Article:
Cerebellum

    Page 1 of 26 - About 253 Essays
  • Relationship Between Attention Deficit And Hyperactivity Di

    Recent research now connects reduced regional volumes of the cerebellum with Attention Deficit and Hyperactivity Disorder. Stimulants are currently the most common method of treating this mental disorder, but what effect do they have on the brain and how are they subduing the symptoms? Attention Deficit and Hyperactivity Disorder, or ADHD for short, is a very common childhood mental disorder, with symptoms ranging from difficulty paying attention to general hyperactivity. Many previous studies have analyzed this mental disorder and have found correlations with a decreased size of the frontal cortex, along with abnormal activation of the basal ganglion; both of which help with cognitive processing and decision-making. While these may…

    Words: 2040 - Pages: 9
  • Cerebellar Dysfunction Essay

    Cognitive Effects of Cerebellar Dysfunction The cerebellum is regarded as an essential neural structure for motor control. At a tenth of the brain’s volume, it contains the majority of neurons in the brain. Many cortical areas project into the primate cerebellum; these include the primary motor and prefrontal cortices. Damage to the cerebellum is known to result in impaired motor function. Patients with cerebellar lesions may exhibit ataxia, unbalanced gait; dysmetria, lack of coordination in…

    Words: 1409 - Pages: 6
  • The Neuron Doctrine

    In essence, he proposed that the cerebellum is a principal agent of learning motor skills. He thought that the cerebrum recruited the cerebellum in order to automate its motor commands so that a relatively simple or incomplete command from the cerebrum would be elaborated and completed by the cerebellum after motor learning. Further, he proposed that the cerebellum is a site of learning because it contains many neurons and synapses, most of which are probably modifiable, and that absent…

    Words: 1637 - Pages: 7
  • Human Brain Vs Human Evolution Essay

    As the cerebellum began to grow, the complexity of cognition used to make tools also grew. Thus instead of having short, mode 1 tools that were very limited on the number of tasks that could be accomplished, later hominids, such as Homo heidelbergensis, possessed enough cognitive evolution to better adapt and change the way that they gathered food, by developing mode 3 tools, which were used to gather different ranges of food more efficiently. From a human behavioral ecology…

    Words: 989 - Pages: 4
  • Alcohol Affects The Brain

    depending on specific factors. These factors include height, weight, gender and age. Alcohol affects a person’s brain, liver, and heart. Alcohol affects the brain by causing the neurotransmitters in the brain to relay information too slowly, and this makes a person who is drinking feel tired. The slowing down of neurotransmitters also trigger mood and behavioral changes that include depression and memory loss. A particular neurotransmitter is susceptible to small amounts of alcohol and it is…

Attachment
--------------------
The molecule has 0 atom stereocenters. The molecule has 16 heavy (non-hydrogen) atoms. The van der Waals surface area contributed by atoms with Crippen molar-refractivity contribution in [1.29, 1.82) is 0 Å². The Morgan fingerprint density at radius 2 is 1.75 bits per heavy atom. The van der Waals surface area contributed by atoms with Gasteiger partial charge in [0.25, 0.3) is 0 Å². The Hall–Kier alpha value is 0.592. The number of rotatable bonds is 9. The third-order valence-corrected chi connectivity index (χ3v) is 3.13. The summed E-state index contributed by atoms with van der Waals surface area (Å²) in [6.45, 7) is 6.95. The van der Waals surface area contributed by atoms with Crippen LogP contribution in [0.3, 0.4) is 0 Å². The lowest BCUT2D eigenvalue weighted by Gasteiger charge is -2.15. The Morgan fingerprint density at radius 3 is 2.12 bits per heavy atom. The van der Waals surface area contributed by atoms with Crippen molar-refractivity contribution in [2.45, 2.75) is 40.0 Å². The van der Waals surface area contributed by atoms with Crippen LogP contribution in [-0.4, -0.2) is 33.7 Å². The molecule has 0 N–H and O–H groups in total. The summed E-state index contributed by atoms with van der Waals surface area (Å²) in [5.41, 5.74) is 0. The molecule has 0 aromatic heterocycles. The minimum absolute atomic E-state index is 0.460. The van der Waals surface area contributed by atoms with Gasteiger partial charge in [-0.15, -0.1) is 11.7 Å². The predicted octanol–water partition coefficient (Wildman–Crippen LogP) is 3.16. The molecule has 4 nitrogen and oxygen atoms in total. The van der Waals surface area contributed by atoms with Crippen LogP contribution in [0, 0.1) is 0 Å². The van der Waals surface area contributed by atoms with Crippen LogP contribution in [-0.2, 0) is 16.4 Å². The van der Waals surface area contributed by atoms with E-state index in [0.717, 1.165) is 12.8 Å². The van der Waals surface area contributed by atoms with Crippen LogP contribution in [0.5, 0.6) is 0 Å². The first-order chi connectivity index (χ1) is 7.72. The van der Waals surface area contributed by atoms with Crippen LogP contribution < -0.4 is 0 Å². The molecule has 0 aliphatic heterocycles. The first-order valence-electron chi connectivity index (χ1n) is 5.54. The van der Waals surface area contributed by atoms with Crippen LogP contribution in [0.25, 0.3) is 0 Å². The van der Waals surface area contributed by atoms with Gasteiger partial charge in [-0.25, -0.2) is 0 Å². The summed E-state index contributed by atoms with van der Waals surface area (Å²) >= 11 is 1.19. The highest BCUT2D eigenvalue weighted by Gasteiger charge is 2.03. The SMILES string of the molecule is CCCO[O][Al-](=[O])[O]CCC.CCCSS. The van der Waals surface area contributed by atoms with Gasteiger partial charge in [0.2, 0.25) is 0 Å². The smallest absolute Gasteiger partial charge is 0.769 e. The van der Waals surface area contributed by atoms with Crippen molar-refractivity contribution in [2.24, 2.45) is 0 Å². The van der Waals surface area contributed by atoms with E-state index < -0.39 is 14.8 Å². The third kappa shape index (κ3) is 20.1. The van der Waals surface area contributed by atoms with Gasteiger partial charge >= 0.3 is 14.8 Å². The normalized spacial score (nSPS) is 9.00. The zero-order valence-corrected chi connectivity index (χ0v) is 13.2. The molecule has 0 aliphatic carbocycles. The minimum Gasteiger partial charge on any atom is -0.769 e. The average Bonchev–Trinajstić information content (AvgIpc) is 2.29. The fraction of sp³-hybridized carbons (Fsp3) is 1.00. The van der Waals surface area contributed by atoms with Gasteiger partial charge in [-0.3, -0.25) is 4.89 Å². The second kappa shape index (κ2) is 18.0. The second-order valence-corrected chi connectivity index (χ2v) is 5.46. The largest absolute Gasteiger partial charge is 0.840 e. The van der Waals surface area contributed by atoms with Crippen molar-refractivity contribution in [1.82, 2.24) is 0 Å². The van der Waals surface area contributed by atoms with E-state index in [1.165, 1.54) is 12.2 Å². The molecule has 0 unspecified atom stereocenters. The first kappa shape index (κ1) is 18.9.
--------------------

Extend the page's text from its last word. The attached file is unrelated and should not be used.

Words: 939 - Pages: 4
  • Benefits Of Being Bilingual Essay

    definition of bilingual is to be “able to speak two languages with the facility of a native speaker.” Specifically focusing on bilingual people, how does currently knowing two languages benefit people through the economic and educational perspective? The knowledge of how a person knows the languages they speak fluently or are currently learning to speak all leads to the brain. The brain is the most complex organ in the human body. The brain can be separated into three units: the forebrain,…

    Words: 1638 - Pages: 7
  • Cerebral Palsy

    incapable of sending the appropriate signals that are necessary for muscle movement and coordination. The brain and central nervous system is composed of many structures that are responsible for sending signals to different parts of the body. One of those structures is known as the brainstem. The brainstem regulates vital physiologic functions, motor control, consciousness level, and is like an expressway for motor nerve axons traveling to the spinal cord from the cerebral cortex. The…

    Words: 1022 - Pages: 4
  • Jenbrassik Case Study

    1. The Jendrassik maneuver played a major role on the patellar reflex. One of the prevailing hypotheses has to deal with the alpha-gamma co-activation theory. It states that the alpha motor neurons activates the motor tone, which leads to the spindles providing feedback to the brain. This process is done by the gamma motor neurons, who are in charge of controlling the stimulation of the cerebellum. Also, both the alpha and gamma motor neurons meet at the same effector muscles. Furthermore, when…

    Words: 841 - Pages: 4
  • Essay On Drinking At 21

    and the enjoyment one gets from being under the influence, 21 should remain the alcohol consumption age, because at 18-20 years old the brain is not fully developed, health risks are great, and every 15 minutes a teen dies du to drunk driving. In addition, the brain is not fully developed at 18-20 years old, furthermore it cannot tolerate alcohol and its terrible effects. The adolescent brain goes through several maturational processes that increase the risk of adverse side effects of alcohol…

    Words: 765 - Pages: 4
  • Keeping Your Brain Young: Article Analysis

    and gray matter work together how they enhance of the brain function. He explain how the gray and white matter get benefits from physical activity for that reason we need to consider to keep our first priority to do exercise that way we can keep our brain young. He also mention other researchers at the Beckman Institute the result of their study how older adults who do physical activity tend to have better brain function and they also increase their cognitive flexibility. How this adults can…

    Words: 1569 - Pages: 7
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